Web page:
Friday, May 05, 2006

Court Says Furnishers Face Reinvestigation Liability

The U.S. District Court for the Northern District of Illinois has ruled that consumers may sue those who furnish data to credit reporting agencies for failure to carry out their reinvestigation responsibilities under Section 623 of the FCRA. (Dornhecker v. Ameritech Corp., N.D. Ill., No. 00 C 26, 6/7/00). The judge ruled that while the FCRA does not specifically create such a liability, one could be implied from the way the law is written. The case involved telephone accounts that were fraudulently opened in some consumers names. When the subsequent debts were not paid, the phone company retained a collection firm to pursue the bad debts. The collector reported the adverse information to the credit reporting agencies and when the consumers found out about it they asked the credit reporting agencies for reinvestigation of the data as well as reported the fraud to the phone companies.

Two of the consumers sued the phone company, alleging it violated Section 623(b)(1) of the FCRA by failing to properly reinvestigate the disputed data. The phone company said it was only obligated to pursue a reinvestigation when contacted by the credit reporting agency. The consumers argued that furnishers duties under Section 623(b)(1) are indeed owed to consumers. They pointed out that Congress' exemption of furnishers from liability under subsection (a) implicitly made them liable under subsection (b). If Congress had meant to exempt furnishers from liability under subsection (b), it would have stated that fact as it did in subsection (a).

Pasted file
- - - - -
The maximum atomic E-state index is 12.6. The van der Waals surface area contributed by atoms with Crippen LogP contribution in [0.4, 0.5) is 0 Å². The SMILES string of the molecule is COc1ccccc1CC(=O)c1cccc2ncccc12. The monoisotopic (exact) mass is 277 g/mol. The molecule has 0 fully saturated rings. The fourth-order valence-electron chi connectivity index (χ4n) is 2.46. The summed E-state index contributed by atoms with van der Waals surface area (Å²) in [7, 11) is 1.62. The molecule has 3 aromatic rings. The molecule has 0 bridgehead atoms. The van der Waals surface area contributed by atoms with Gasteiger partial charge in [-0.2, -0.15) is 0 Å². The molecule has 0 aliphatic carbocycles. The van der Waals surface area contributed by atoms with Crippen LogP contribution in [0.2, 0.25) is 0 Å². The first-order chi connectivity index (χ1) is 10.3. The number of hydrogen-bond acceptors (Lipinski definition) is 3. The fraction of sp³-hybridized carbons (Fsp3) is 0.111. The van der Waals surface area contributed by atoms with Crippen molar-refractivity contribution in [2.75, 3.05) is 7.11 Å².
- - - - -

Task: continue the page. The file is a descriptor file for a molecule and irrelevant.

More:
The court said it ruled as it did because it's apparent consumers are members of a class that the FCRA sought to protect and that legislative history shows an affirmative attempt by Congress to hold furnishers of information accountable if they continue to supply inaccurate data after they have been notified. It also backed its decision based on two cases that had been previously adjudicated.

The first involved a similar suit by a consumer over reinvestigation responsibilities under Section 623(b)(1). The court held that "there is no authority supporting the proposition that the FCRA does not create a private right of action". The court recognized that furnishers were exempt from civil liability from subsection (a), the FCRA did give consumers a cause of action against "persons" who are willful or negligent in complying with the Act.

The second citation concerned a case that set forth factors for determining if a private cause of action is implicit in a statute. Saying this case met all four factors, the court concluded that the consumers could file suit against furnishers of data for failing to comply with Section 623 (b)(1).

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